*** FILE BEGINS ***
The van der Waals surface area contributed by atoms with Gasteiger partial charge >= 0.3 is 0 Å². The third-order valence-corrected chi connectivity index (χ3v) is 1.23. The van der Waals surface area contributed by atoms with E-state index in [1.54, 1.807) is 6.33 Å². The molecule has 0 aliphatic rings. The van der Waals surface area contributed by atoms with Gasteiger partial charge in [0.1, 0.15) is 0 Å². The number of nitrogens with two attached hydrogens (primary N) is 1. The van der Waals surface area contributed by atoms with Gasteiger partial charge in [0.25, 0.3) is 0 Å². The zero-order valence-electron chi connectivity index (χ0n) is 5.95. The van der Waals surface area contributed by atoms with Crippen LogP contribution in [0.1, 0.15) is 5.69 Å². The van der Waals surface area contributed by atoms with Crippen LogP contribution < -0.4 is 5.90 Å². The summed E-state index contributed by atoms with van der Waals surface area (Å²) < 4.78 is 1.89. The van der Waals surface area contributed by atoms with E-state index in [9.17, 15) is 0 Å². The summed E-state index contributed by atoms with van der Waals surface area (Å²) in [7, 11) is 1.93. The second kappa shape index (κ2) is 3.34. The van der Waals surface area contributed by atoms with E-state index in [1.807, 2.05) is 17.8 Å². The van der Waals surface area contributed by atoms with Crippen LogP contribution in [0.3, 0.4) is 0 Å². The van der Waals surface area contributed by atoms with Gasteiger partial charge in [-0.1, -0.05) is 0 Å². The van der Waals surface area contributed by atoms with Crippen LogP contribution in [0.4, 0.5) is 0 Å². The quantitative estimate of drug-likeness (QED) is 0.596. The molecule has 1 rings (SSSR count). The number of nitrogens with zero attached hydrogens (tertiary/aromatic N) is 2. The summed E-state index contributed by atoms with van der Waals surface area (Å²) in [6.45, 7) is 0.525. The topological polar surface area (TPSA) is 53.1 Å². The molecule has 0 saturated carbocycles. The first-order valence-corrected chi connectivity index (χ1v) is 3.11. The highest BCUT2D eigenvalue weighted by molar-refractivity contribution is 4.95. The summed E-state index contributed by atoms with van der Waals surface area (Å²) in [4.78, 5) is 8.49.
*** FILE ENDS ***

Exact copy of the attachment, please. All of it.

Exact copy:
The van der Waals surface area contributed by atoms with Gasteiger partial charge >= 0.3 is 0 Å². The third-order valence-corrected chi connectivity index (χ3v) is 1.23. The van der Waals surface area contributed by atoms with E-state index in [1.54, 1.807) is 6.33 Å². The molecule has 0 aliphatic rings. The van der Waals surface area contributed by atoms with Gasteiger partial charge in [0.1, 0.15) is 0 Å². The number of nitrogens with two attached hydrogens (primary N) is 1. The van der Waals surface area contributed by atoms with Gasteiger partial charge in [0.25, 0.3) is 0 Å². The zero-order valence-electron chi connectivity index (χ0n) is 5.95. The van der Waals surface area contributed by atoms with Crippen LogP contribution in [0.1, 0.15) is 5.69 Å². The van der Waals surface area contributed by atoms with Crippen LogP contribution < -0.4 is 5.90 Å². The summed E-state index contributed by atoms with van der Waals surface area (Å²) < 4.78 is 1.89. The van der Waals surface area contributed by atoms with E-state index in [9.17, 15) is 0 Å². The summed E-state index contributed by atoms with van der Waals surface area (Å²) in [7, 11) is 1.93. The second kappa shape index (κ2) is 3.34. The van der Waals surface area contributed by atoms with E-state index in [1.807, 2.05) is 17.8 Å². The van der Waals surface area contributed by atoms with Crippen LogP contribution in [0.3, 0.4) is 0 Å². The van der Waals surface area contributed by atoms with Gasteiger partial charge in [-0.1, -0.05) is 0 Å². The van der Waals surface area contributed by atoms with Crippen LogP contribution in [0.4, 0.5) is 0 Å². The quantitative estimate of drug-likeness (QED) is 0.596. The molecule has 1 rings (SSSR count). The number of nitrogens with zero attached hydrogens (tertiary/aromatic N) is 2. The summed E-state index contributed by atoms with van der Waals surface area (Å²) in [6.45, 7) is 0.525. The topological polar surface area (TPSA) is 53.1 Å². The molecule has 0 saturated carbocycles. The first-order valence-corrected chi connectivity index (χ1v) is 3.11. The highest BCUT2D eigenvalue weighted by molar-refractivity contribution is 4.95. The summed E-state index contributed by atoms with van der Waals surface area (Å²) in [4.78, 5) is 8.49.